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Mary Wigman


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(orig. Marie Wiegmann; b Hanover, 13 Nov. 1886; d Berlin, 18 Sept. 1973)

German dancer, choreographer, teacher, and leading pioneer of European modern dance. In 1911 she began studying with Dalcroze in Hellerau/Dresden and then from 1913 with Laban in Munich and Zurich, becoming his assistant. She gave her first solo recital in 1914 in the earliest version of her famous solo Witch Dance, whose distorted body shapes and dramatic intensity prefigured the spare expressionism of her mature and extremely influential style. She worked largely without music and her dances had no plot. Further recitals in Zurich and Hamburg (1919) established her reputation and in 1920 she opened her own school in Dresden which became the centre of German modern dance. Holm, Georgi, and Palucca were among her pupils and also appeared in her performing group. She choreographed many solos and group dances and toured widely, making her London debut in 1928. Branches of her school were established throughout Germany, and the one in the US, under Holm's direction, numbered almost 2,000 pupils. She was condemned by the Nazis, who closed her school, and she gave up performing in 1942. After the war she opened a school in Leipzig and in 1949 moved to W. Berlin where her school again became a focus of European modern dance activity. She also began choreographing for several German opera houses, including Gluck's Orpheus and Euridice (fully choreographed, Leipzig, 1947, and later for Berlin Opera Ballet, 1961), Stravinsky's Sacre du printemps (Municipal Opera, Berlin, 1957), and Gluck's Alcestis (Mannheim, 1958). She was author of Deutsche Tanzkunst (Dresden, 1935), Die Sprache des Tanzes (Stuttgart, 1963, American trans. The Language of the Dance, Middletown, Conn., 1966), and the posthumous Mary Wigman Book (ed. W. Sorrell, Middletown, Conn., 1973).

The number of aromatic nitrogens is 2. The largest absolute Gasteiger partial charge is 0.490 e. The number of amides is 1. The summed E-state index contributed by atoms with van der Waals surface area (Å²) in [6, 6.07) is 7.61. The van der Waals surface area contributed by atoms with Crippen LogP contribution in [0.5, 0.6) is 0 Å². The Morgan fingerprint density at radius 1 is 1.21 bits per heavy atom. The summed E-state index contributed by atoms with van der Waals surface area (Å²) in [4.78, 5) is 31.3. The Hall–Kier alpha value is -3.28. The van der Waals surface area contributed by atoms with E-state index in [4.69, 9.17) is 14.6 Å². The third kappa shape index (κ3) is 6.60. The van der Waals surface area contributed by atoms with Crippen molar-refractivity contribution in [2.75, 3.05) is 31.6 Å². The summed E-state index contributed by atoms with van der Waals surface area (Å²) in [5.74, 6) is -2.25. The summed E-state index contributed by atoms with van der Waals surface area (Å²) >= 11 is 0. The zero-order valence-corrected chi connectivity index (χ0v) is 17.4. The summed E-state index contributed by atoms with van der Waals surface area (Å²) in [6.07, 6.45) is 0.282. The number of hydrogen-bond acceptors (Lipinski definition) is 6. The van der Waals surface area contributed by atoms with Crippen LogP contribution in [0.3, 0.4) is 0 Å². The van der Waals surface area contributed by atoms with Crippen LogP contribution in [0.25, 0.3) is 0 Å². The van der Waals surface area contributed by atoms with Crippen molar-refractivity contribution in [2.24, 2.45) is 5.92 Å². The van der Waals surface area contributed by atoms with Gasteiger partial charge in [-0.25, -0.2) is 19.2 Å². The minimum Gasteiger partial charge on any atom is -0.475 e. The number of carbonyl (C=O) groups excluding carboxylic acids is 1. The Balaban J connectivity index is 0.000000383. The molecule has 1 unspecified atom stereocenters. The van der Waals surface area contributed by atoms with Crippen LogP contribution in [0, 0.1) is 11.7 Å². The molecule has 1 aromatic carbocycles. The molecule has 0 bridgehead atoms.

Subjects: Performing artsDance

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